When the Student is the Teacher
By Patricia Pontarelli | January 27, 2021
For several years now we have devoted a great deal of effort and resources to teaching and cultivating mindfulness within our school community. It is a vital part of Rocky Hill Country Day’s mission to develop the whole child…and person. The benefits are clear, both in the classroom and, we also hear, at home.
Throughout my many years as an educator, I’ve become increasingly aware of the significant need for strategies and tools that foster self-awareness, self-regulation, and self-care for children and adults. This awareness, combined with a recent mindfulness training experience, initiated our partnership with Center for Resilience and the research-based mindfulness framework it offers our students, faculty, staff, and families. Our commitment to mindfulness intentionally starts with our youngest students (Nursery-Grade 5) and forms the building blocks that create a strong foundation of emotional well-being that will carry over to Middle School and Upper School. How inspiring it is to see children and adults embracing the language and practice of mindfulness to foster a peaceful balance in their daily lives!
Within our Lower School, you will find access to cozy areas for quiet reflection, mindfulness “tools” like glitter jars to shake and watch settle, mandalas to mindfully color, aromatherapy diffusers to breathe in the calming scent of essential oils, meditative music to create a soothing atmosphere, the ringing of a Tibetan singing bowl as we set daily intentions at our Lower School Gatherings, and more. Mindfulness practices support the undeniably healthy connection between mind and body. According to RHCD Director of Counseling & Wellness, Traci Fairchild, “The mind/body connection is everything, and it is our intention and chance to create space for slowing things down and embracing each precious moment.”
The truth is, when it comes to mindfulness, we adults have a lot to learn from our children.
“There are always flowers, for those that want to see them.”   –   Henri Matisse
Long before the practice of mindfulness as we know it today became popular, Harvard psychologist Ellen Langer began to study the neuroscience of attention. In her groundbreaking 1989 book, appropriately titled Mindfulness, Dr. Langer describes mindfulness simply as “the act of actively noticing things.”–
The mindfulness practices we teach at RHCD are, in part, designed to cultivate this awareness and the accompanying observation skills. The practice of “actively noticing” greatly enhances attention, imagination, creativity, and the skills that support our cognitive and emotional resilience. It helps students to “think outside.” The book Wired to Create by Scott Barry Kaufman provides a great overview of the scientific evidence in support of mindfulness and an “openness to experience”.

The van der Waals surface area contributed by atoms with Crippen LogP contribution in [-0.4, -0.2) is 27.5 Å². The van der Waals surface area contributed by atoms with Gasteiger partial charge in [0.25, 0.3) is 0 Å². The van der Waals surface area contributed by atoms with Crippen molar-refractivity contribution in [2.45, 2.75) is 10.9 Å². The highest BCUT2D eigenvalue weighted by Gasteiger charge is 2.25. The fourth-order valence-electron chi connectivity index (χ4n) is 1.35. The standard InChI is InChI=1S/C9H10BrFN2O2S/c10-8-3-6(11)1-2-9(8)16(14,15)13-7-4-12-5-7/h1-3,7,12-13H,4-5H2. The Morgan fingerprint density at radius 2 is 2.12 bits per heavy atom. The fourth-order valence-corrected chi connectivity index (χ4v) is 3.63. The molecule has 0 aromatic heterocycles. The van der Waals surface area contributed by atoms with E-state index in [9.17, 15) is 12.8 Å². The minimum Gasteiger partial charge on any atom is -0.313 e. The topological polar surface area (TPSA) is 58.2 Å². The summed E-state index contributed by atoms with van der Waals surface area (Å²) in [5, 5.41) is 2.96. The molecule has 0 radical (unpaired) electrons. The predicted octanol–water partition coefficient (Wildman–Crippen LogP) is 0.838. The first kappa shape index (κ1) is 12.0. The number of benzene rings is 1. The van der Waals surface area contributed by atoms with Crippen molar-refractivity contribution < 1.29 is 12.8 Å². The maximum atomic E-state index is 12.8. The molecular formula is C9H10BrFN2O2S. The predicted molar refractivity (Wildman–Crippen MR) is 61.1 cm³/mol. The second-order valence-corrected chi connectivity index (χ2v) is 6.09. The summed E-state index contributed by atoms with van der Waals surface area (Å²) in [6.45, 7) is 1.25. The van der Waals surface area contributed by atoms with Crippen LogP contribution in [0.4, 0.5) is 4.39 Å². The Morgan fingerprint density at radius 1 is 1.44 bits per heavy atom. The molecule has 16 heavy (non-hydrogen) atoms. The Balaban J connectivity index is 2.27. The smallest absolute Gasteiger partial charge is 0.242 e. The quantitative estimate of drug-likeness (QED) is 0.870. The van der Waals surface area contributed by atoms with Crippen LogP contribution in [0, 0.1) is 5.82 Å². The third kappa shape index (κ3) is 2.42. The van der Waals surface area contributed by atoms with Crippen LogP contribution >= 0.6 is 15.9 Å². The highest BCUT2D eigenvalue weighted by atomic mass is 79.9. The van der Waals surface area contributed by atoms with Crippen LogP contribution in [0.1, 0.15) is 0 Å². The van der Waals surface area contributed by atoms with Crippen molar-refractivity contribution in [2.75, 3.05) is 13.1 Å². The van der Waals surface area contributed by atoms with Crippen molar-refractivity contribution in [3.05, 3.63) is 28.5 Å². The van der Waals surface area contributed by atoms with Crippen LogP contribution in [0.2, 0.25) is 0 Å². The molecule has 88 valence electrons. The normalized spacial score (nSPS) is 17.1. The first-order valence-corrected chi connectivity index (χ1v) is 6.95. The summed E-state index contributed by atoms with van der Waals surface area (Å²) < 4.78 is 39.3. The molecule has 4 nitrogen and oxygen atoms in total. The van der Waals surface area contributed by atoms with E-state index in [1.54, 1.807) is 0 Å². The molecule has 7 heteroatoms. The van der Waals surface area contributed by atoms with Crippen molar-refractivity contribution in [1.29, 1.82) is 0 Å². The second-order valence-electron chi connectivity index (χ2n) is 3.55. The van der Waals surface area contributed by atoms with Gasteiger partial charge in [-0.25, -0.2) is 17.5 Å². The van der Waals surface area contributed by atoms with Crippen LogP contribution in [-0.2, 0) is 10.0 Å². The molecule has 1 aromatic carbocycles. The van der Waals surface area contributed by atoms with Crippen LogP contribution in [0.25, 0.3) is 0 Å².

Whether as educators or parents, we know young children are naturally this way–open-minded, curious, enthusiastic, and full of imagination and possibility. Everything is new and novel. Listen as our Lower School students are enthralled by leaves, stones, and sticks which may ultimately become a community of fairy houses; when noticing the billowing clouds overhead that may soon be transformed into a pair of fluffy bunnies dancing in the wind; or simply mesmerized as they tap the repetitive beats of a newly learned rhythm. You’re bound to hear the spontaneous expression of their pure experience in that moment. It will no doubt warm your heart and make you smile!
Unfortunately, over time, many of us lose this ability or simply forget it exists. As busy adults, we are often oblivious to the beauty right in front of us. We don’t notice. We miss a lot. We don’t take time to just “be” and experience. Henri Matisse said, “There are always flowers, for those that want to see them.” One of the silver linings of the pandemic has been the opportunity to see and appreciate the world immediately around us with new eyes and with gratitude. Eyes like a child.
How can you nurture your child’s innate mindfulness and natural ability to “actively notice things?” Here are some tips from Dr. Laurie Santos who teaches Yale University’s most popular course, The Science of Well-Being. Dr. Santos offers techniques for us to notice and actively savor the world around us:
- “Share the experience with another person,
- think about how lucky you are to enjoy such an amazing moment,
- keep a souvenir or photo of that activity, and
- make sure you stay in the present moment the entire time.”
Then, take it one step further to re-ignite that same natural ability within you. Actively notice your own experience in the moment…just like a child.
If you’re interested in learning more about the role of mindfulness in self-care, join our 2021 Mindfulness Conference, presented by Rocky Hill Country Day School and Center for Resilience.
ABOUT THE AUTHOR
Lower School Division Head, Rocky Hill Country Day
Patty Pontarelli holds a Bachelor degree in Early Childhood and Elementary Education, and a Masters in Psychology. She also completed Mindfulness-Based Stress Reduction (MBSR), an eight-week evidenced-based program that offers intensive mindfulness training, as well as Center for Resilience workshops. Patty’s experience spans 30+ years as an educator and administrator, the past 21 years at Rocky Hill Country Day School where she was instrumental in rolling-out the school-wide mindfulness initiative in partnership with Center for Resilience.